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Re: [ba-ohs-talk] Learning Groove

John Maloney wrote:    (01)

> MA -
> Thanks for your thoughtful and well-conceived reply.    (02)

The "En Garde" before the "Prise de Fer"?    (03)

> It is clear that some fringe populations have an ax to grind regarding
> *whatever* happens to be the current edition of the pervasive computing and
> communications architectures and communications offerings.    (04)

Since we haven't met (at least to my knowledge), I'm going to assume
that what I am perceiving as a rather obnoxious tendency to characterize
those you disagree with as either having "disappointing and stubborn"
views, or as members of a "fringe populations" with axes to grind, is
merely your normal way of expressing yourself.    (05)

If there's one thing I've heard *consistently* for at least the last
decade in the computing industry (and I've worked at NASA, Spyglass,
Sun Microsystems, and a major university) is that most everyone uses
Windows *begrudgingly* as the only alternative due to networking
effects, a killing off of alternatives, collusion with large hardware
and network vendors, etc.  I've supported MS Windows in the past, as
well as used it. It's unreliable, crashes often, and while it enjoys
the greatest support of the software industry (for the same reasons
claimed by Groove's publishers), if there were a viable alternative
a *lot* of people would use it. The perennial instability, constantly
changing and incompatible file formats, the inability to share with
others, all are things we'd like to dump.    (06)

But because of proprietary document lock-in, systems lock-in,
marketing muscle, and plain inertia, as well as the fear many small
companies have of competing with MS, those alternatives don't really
exist, except for those either brave, foolhardy, or technically
competent people who are willing to try.  Apple has distinguished
their products and marketed them lately to a very different audience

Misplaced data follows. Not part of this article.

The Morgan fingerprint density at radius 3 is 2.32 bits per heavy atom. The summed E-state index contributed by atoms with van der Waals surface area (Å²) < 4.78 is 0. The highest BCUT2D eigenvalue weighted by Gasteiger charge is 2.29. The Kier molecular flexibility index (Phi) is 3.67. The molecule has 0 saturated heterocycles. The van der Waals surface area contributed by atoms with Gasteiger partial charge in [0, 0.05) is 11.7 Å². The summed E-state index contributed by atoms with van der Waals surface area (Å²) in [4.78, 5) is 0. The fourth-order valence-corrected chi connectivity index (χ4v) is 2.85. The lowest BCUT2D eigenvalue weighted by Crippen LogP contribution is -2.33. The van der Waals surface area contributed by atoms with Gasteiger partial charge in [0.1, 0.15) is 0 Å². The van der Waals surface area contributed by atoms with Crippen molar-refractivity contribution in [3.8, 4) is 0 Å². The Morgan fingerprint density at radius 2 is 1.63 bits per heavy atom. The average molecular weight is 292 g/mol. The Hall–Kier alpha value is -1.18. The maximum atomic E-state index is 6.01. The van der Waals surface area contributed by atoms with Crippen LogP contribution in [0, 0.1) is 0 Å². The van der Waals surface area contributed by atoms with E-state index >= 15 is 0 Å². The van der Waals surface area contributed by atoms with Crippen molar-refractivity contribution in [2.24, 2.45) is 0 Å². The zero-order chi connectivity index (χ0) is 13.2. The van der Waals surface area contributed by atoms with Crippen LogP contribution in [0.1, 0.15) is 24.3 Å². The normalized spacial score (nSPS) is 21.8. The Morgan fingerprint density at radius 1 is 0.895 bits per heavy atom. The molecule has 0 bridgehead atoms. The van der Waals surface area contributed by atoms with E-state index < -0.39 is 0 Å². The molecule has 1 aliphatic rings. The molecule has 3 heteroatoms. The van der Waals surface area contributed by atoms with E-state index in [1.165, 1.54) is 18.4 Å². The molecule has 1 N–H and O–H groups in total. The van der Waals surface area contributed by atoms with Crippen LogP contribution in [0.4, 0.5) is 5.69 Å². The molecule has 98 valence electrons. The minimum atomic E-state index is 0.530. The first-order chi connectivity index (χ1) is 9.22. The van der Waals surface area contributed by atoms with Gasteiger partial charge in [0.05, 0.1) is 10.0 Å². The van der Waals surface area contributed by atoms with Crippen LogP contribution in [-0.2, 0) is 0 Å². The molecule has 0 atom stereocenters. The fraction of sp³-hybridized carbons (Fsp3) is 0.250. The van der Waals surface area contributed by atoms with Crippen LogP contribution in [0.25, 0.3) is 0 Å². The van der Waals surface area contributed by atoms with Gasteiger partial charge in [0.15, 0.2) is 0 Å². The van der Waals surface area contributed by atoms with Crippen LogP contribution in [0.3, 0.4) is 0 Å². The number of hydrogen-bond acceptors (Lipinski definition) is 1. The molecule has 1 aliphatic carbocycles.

than Microsoft, and only thus have maintained their niche.    (07)

> IBM, MaBell, Cisco, MS, etc. all answer to the greater good, or     (08)

> die, sooner or later.    (09)

If only this were true. The petroleum and tobacco companies seem
to be holding on to their profits quite well, even given the latter's
legal forays of late. There's a lot of people who'd love to see them
both answer legally to the damage they've done. Maybe much later.    (010)

> My
> notion is that it is a fruitless effort, particularly when there are bigger
> fish to fry. In particular, alignment of the Human System and Tool System
> around the Capabilities Infrastructure. As Doug said on Monday at Cal, and
> which most of us know already, the social, cultural and political barriers
> are far more difficult to overcome than simple technology concerns like
> operating systems.    (011)

To repeat, what is keeping us in large part from implementing the
Human System and Tool System around the Capabilities Infrastructure
are the things you keep characterizing as "simple." Had there been
real innovation over the past fifteen years rather than a monopoly
we might be quite a bit farther ahead. For example, the general
public were lead to believe that Microsoft "innovated" their IE
browser when in reality they bought it from Spyglass in order to
tackle Netscape in the marketplace. Most of their innovation has
in buying up small companies that did the innovation. That may be
a marketing innovation, but it has hardly assisted the further
development of technology, and has scared off many companies, who
will simply as a matter of strategy not compete with MS. Spyglass
ended up getting out of the browser business entirely because of
that fear (and I can remember sitting in a large hall being given
a presentation about not competing with the 500 ton gorilla, so
this isnt' heresay).    (012)

> Pursuit of a viable Capabilities Infrastructure demands we embrace the laws
> of Moore, Metcalfe and Reed. Therefore, solid innovation strategy targets
> the largest socio-technical populations, and is not too concerned with
> adjunct computing backwaters.    (013)

You really like to dish it out, eh? "Adjunct computing backwaters"?
Gah. It's hard to take you at all seriously if you wish to keep
pretending the diatribe is all on our side of the fence.    (014)

> Thus, instead of shoehorning weak functionality into a thin computing
> environment in the name of interoperability for example, it is far better to
> really tackle the social and cultural issues using all the capacity that is
> available. This is how the future Capabilities Infrastructure is created and
> how to boost Collective IQ.    (015)

Yes, as Jack asked, please enlighten us on what you mean by the
above. You seem to directly contradict the goal of tackling the
social and cultural issues if you have little interest in
interoperability, unless I'm to understand that you share the
sentiments stated on Groove's site of really not caring about
those not using the monopolistic OS, IOW, you really care not
a whit about interoperability.    (016)

> It may seem to you to be as counter-intuitive as Open Systems was to many
> executives, pundits and even academics in the early 80s. If not for the